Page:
Heterogeneous effects in education

A potential methodological advancement for intersectional evaluation

Heterogeneous effects in education
This article provides an overview of the methodologies used to examine intersectionality in educational settings.


Synthesizes the methodological literature on approaches to capture heterogeneous effects as a methodological advancement to examining intersectionality in education, challenges for implementation, and considerations to overcome those challenges.


The paper by Lauren Schudde discusses the incorporation of intersectionality into quantitative research methods in education. Intersectionality theory, which posits that various dimensions of identity (race, class, gender, sexuality) intersect to shape individual experiences and social inequalities, has traditionally guided qualitative research. Schudde argues that quantitative approaches can also capture the varied impacts of identities on educational outcomes, thus moving beyond singular dimensions of individual characteristics.

However, this introduces four critical challenges for researchers using quantitative methodologies:

  • First is where data with adequate sample sizes could be acquired as there are few opportunities in education to sample populations large enough to withstand sample size reductions capable of modeling individuals representative of these intersections.
  • The second is whether to include interaction effects, as interaction terms make models more challenging to interpret.
  • Third is which interaction effects to include as theory is needed to support, interpret, and assess covariates within and test a statistical model for competing explanations for differential effects.
  • Even if the researcher chooses to include interaction effects and uses theory to support the analysis, the fourth challenge becomes how to present the findings beyond simple population-level statistics.

Schudde synthesizes some statistical methods used to examine intersectionality and discusses the potential for education researchers to learn from other fields, developing a crosswalk between the literature on heterogeneous effects (HE) and intersectionality. The paper outlines the commonalities between HE and intersectionality, noting that both anticipate that background characteristics, skills, and group memberships influence individuals' experiences and the effects of those experiences.

Despite this alignment, the connection between quantitative HE research and intersectional theory has received little attention. Schudde calls for greater dialogue between quantitative and qualitative researchers to enrich both approaches, suggesting that incorporating intersectionality could strengthen the toolkit for examining HE and support theory for statistical models.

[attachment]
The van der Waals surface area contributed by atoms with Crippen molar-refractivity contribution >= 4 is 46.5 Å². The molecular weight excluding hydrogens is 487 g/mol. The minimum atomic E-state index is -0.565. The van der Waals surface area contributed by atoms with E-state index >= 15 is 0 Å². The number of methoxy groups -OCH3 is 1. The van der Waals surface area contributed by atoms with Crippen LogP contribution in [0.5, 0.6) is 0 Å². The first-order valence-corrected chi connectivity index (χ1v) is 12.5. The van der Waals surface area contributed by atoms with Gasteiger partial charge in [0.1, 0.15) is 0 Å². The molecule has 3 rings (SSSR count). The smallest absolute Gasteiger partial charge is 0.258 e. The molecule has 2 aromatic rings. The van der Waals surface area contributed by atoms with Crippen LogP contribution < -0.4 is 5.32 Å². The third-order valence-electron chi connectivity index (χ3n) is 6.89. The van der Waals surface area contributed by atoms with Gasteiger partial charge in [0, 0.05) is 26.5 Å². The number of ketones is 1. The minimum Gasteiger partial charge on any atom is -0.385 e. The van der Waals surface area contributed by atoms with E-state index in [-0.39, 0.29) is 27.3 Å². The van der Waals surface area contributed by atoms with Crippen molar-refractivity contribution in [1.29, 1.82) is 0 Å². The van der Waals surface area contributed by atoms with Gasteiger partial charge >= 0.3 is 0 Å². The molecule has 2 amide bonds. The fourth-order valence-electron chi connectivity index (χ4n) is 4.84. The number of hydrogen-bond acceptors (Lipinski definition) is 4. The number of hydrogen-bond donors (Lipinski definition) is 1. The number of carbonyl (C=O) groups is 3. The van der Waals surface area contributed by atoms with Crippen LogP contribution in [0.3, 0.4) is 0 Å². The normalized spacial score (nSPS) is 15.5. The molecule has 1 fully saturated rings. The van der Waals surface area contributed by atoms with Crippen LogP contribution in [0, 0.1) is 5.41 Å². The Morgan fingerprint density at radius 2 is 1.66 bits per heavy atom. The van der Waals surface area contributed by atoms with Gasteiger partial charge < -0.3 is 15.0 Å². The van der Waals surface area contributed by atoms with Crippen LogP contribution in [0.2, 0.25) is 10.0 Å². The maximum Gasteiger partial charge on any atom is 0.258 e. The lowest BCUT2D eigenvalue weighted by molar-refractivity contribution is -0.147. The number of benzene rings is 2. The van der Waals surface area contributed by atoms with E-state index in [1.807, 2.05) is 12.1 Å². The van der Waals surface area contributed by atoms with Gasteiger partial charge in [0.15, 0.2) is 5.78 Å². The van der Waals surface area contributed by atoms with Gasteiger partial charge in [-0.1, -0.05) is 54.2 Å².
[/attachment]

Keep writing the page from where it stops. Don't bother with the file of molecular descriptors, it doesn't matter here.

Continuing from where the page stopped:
This got me thinking...

What are some pros (+) and cons (-) of different statistical methods used to evaluate intersectionality?

  • Generic Intersectionality:

    • (+) Addresses issues that affect 'everybody,' not only marginalized groups.

    • (-) No attention to power and marginality.ย 

  • Pan Equality:

    • (+) It avoids deciding in advance which issues affect which social groups and

    • (+) Enables more structural understandings of intersectionality.

    • (-) Disregard differences and prevent work on issues that are not "common."

  • Cross-tabulations:

    • (+) Provides a clear visual representation of data distribution across intersectional categories.

    • (-) It may not be suitable for continuous variables.ย 

    • (-) It can become unwieldy with multiple categories and intersections.

  • Main Effects Regression:

    • (+) Simple to implement with existing statistical software.ย 

    • (+) Can identify the main effects of each category on the outcome.

    • (-) It does not allow for effects to vary across intersections.ย 

    • (-) Treats effects of social identities/positions as an additive, a misapplication of intersectionality.

  • Regression with Interactions:

    • (+) Allows for heterogeneity across intersections.

    • (+) Can capture interaction effects between different social categories.

    • (-) It is more complex to interpret.ย 

    • (-) Requires larger sample sizes to detect interaction effects.


    • (+) Can assess multiple dependent variables simultaneously.ย 

    • (+) Can handle the effects of multiple independent variables and their interactions.

    • (-) It is complex and requires assumptions about the distribution of variables.ย 

    • (-) Not specifically tailored to intersectional analysis without proper model specification.

  • Stratification: The method aligns with the concept of Heterogeneous Effects.

    • (+) Can analyze data within strata to observe effects within specific intersectional groups.

    • (+) Groups individuals into more homogeneous strata based on specific characteristics.

    • (+) Allows for estimating treatment effects within each stratum, revealing variation across different subgroups while avoiding exhausting degrees of freedom.

    • (+) Can detect patterns of treatment heterogeneity across the strata.

    • (-) This may lead to many strata with sparse data, making it difficult to conclude.

    • (-) This may lead to small sample sizes within strata, making it difficult to draw robust conclusions.

    • (-) Risk of bias if stratification is done endogenously, such as using outcomes to create strata.

I would love feedback or to hear your thoughts!